An advantage of the invention is that the optical fiber ribbon can be "connectorized" at the factory. That is, a multiplicity of connectors can be provided at predetermined intervals. The "connectorized" fiber ribbon may then be stored in the usual manner as a reel as shown in FIG. 12. That is, optical fiber ribbon 33, containing a plurality of unsevered optical fiber connectors 34, is wound about a cylindrical spool 35 for storage and convenience of use. When a length of fiber ribbon is to be used, appropriate cuts are made through two of the connectors 34 to produce a fully connectorized length of optical fiber ribbon.
Referring to FIG. 13, when two fiber ribbon connectors 36 are aligned by the indexing pins as described before, it may be desirable to use a mechanical clip 38 to provide a compressive axial force on the connectors 36 and 37 to keep them from becoming disconnected. Alternatively, various other friction elements or springs may be used for keeping the connectors 36 and 37 from sliding apart.
Referring to FIG. 14, as an aid to use in the field of the optical fiber ribbon, the connectors 34 of FIG. 12 may be made to be in the shape 34' shown in the Figure in which indentations 40 have been made in the outer periphery as a guide for making a properly located cut.
In summary, a method has been described for providing connectors to optical fiber ribbons as part of the fabrication process of the optical fiber ribbons. After completion of the fabrication, severed lengths of the optical fiber ribbon can be connected to other ribbons or other optical fiber connectors by simply plugging together matching connectors. Axial spring loading can be externally applied if so desired, one example of which has been shown, or can be internally applied as part of the molding operation. The need for individually attaching connectors to the optical fiber ribbons in the field is eliminated and the use of fiber ribbon is simplified. The connectors can be provided at regular lengths or at irregular intervals as is dictated by the use to which they are to be put. Experiment has shown that the connectors manufactured as described are quite robust and that the optical fiber ends are held in precision alignment, notwithstanding rough handling of the optical fiber ribbon.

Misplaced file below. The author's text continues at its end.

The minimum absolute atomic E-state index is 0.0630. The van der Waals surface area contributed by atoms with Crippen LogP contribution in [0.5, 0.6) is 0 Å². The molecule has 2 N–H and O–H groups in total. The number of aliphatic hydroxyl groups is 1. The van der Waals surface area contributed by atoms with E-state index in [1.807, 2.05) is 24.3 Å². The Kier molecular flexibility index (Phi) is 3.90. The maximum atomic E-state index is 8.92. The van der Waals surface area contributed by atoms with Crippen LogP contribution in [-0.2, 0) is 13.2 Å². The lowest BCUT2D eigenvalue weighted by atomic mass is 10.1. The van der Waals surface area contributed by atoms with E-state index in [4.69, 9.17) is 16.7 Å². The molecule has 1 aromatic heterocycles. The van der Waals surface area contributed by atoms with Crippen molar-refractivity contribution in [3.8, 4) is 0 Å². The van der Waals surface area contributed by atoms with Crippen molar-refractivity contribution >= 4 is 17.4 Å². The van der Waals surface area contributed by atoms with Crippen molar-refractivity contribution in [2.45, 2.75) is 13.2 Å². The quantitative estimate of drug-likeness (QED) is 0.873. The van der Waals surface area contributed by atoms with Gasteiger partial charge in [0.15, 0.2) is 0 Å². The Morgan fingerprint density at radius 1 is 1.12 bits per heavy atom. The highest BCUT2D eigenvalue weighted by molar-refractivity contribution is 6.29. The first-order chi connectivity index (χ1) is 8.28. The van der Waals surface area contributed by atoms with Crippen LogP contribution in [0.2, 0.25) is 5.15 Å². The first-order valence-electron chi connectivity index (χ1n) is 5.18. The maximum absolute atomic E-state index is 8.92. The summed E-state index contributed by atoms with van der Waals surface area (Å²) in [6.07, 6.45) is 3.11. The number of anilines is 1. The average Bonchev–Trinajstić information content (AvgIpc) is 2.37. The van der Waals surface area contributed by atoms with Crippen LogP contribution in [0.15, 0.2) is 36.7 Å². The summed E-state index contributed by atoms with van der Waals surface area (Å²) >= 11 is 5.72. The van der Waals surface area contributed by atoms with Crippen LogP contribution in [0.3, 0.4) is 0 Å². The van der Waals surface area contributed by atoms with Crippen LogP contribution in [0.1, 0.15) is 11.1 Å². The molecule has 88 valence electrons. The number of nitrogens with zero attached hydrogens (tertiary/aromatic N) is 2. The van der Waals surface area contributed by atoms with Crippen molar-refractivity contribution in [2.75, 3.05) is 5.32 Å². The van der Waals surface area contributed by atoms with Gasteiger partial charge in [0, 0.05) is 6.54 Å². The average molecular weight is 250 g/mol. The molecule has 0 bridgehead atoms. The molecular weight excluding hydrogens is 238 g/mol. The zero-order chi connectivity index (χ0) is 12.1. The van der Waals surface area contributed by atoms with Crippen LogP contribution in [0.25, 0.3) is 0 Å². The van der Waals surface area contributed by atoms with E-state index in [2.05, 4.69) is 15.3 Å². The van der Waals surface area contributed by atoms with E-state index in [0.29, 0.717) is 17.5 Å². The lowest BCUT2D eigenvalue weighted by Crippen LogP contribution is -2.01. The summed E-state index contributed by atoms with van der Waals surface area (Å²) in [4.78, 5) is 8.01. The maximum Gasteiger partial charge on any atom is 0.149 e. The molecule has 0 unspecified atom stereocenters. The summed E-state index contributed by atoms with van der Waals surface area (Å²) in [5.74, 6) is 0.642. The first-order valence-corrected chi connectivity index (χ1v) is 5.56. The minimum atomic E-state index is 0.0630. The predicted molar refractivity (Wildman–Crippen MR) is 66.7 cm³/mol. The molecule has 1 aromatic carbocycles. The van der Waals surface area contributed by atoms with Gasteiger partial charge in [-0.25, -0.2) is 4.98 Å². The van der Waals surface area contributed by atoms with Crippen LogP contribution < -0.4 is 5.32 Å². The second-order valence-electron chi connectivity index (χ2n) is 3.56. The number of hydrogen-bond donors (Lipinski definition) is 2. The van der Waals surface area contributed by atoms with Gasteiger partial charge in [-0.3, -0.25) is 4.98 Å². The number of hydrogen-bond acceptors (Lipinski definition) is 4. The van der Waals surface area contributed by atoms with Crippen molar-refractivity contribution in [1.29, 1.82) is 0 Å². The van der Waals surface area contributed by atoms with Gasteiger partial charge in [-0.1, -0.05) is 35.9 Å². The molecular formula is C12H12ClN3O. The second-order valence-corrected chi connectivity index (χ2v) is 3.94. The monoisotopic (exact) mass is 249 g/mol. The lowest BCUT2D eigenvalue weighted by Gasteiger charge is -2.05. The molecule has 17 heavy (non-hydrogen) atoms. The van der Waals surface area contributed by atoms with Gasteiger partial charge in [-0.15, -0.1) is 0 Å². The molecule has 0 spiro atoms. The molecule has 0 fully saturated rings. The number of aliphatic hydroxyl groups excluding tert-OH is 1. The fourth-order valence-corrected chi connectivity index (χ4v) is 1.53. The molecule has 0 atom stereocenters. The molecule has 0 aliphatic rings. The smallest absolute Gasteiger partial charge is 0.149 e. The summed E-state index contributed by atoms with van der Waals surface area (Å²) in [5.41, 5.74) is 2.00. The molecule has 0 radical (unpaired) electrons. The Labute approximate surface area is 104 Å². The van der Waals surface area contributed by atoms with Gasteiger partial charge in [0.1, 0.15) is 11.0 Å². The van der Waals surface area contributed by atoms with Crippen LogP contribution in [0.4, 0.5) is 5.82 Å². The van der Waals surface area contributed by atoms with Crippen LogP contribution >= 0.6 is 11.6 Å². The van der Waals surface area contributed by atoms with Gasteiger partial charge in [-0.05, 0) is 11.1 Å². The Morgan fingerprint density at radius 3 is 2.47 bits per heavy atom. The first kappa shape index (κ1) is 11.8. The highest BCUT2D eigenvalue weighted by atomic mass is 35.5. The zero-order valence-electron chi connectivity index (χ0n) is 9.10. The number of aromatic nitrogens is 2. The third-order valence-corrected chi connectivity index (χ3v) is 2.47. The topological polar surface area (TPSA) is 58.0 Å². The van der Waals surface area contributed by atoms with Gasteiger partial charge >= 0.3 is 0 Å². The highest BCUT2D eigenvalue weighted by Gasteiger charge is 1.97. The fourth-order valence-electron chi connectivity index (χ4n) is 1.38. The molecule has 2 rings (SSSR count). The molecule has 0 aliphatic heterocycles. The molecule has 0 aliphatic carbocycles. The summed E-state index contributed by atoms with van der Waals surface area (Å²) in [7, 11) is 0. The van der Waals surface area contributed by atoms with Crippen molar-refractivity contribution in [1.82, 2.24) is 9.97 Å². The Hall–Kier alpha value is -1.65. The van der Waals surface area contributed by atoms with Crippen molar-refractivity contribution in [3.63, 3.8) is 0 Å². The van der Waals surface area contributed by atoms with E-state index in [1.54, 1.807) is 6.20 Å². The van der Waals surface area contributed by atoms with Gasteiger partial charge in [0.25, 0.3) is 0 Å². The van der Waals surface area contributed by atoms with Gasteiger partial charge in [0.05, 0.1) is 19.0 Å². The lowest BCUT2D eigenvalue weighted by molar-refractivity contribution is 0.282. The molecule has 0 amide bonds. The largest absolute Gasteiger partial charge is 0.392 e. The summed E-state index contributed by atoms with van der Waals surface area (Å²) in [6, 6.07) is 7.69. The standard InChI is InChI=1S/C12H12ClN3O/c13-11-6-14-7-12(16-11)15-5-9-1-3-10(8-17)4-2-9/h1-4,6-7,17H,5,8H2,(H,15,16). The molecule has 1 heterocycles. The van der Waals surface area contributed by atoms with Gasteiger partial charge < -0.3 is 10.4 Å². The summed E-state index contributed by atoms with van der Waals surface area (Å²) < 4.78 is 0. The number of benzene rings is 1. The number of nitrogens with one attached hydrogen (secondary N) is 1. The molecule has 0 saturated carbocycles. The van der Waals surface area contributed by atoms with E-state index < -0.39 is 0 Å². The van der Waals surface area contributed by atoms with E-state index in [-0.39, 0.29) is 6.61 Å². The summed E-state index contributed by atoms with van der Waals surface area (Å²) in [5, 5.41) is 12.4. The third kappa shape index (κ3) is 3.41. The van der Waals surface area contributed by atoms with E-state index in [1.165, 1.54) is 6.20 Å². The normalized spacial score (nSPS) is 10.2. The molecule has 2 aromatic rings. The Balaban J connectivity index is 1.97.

The use of monocrystalline support members for permitting precisely etched V-grooves, while advantageous for the reasons given above, may not be necessary, depending on alignment tolerances. If the fibers are "multimode," for example, as opposed to "single mode," tolerances may be sufficiently low to allow the V-grooves, for example, to be machined, rather than etched, or to be formed in molded plastic. Each of the two support members 18 and 19 could initially be integrated with half of encapsulation 24 (FIG. 8), to obviate the injection molding step (FIG. 7); in such case, the two encapsulation halves, as well as support members 18 and 19, would be bonded together with an adhesive. Various other embodiments and modifications of the invention may be made by those skilled in the art without departing from the spirit and scope of the invention.
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|U.S. Classification||385/85, 385/71, 385/83, 385/59|
|International Classification||G02B6/245, G02B6/38, G02B6/36, G02B6/44, G02B6/40|
|Cooperative Classification||G02B6/4482, G02B6/389, G02B6/3885, G02B6/245, G02B6/3839, G02B6/4457, G02B6/3865|
|European Classification||G02B6/44C9C, G02B6/38D6D4B, G02B6/38D10G, G02B6/38D6R, G02B6/245, G02B6/44C8B|
|Feb 22, 1993||AS||Assignment|
Owner name: AMERICAN TELEPHONE AND TELEGRAPH COMPANY, NEW YORK
Free format text: ASSIGNMENT OF ASSIGNORS INTEREST.;ASSIGNOR:SHAHID, MUHAMMED A.;REEL/FRAME:006448/0187
Effective date: 19930219
|Jul 14, 1997||FPAY||Fee payment|
Year of fee payment: 4
|Jul 30, 2001||FPAY||Fee payment|
Year of fee payment: 8
|Jul 20, 2005||FPAY||Fee payment|
Year of fee payment: 12
|Mar 7, 2013||AS||Assignment|
Owner name: CREDIT SUISSE AG, NEW YORK
Effective date: 20130130
Free format text: SECURITY INTEREST;ASSIGNOR:ALCATEL-LUCENT USA INC.;REEL/FRAME:030510/0627
|Oct 9, 2014||AS||Assignment|
Owner name: ALCATEL-LUCENT USA INC., NEW JERSEY
Free format text: RELEASE BY SECURED PARTY;ASSIGNOR:CREDIT SUISSE AG;REEL/FRAME:033950/0261
Effective date: 20140819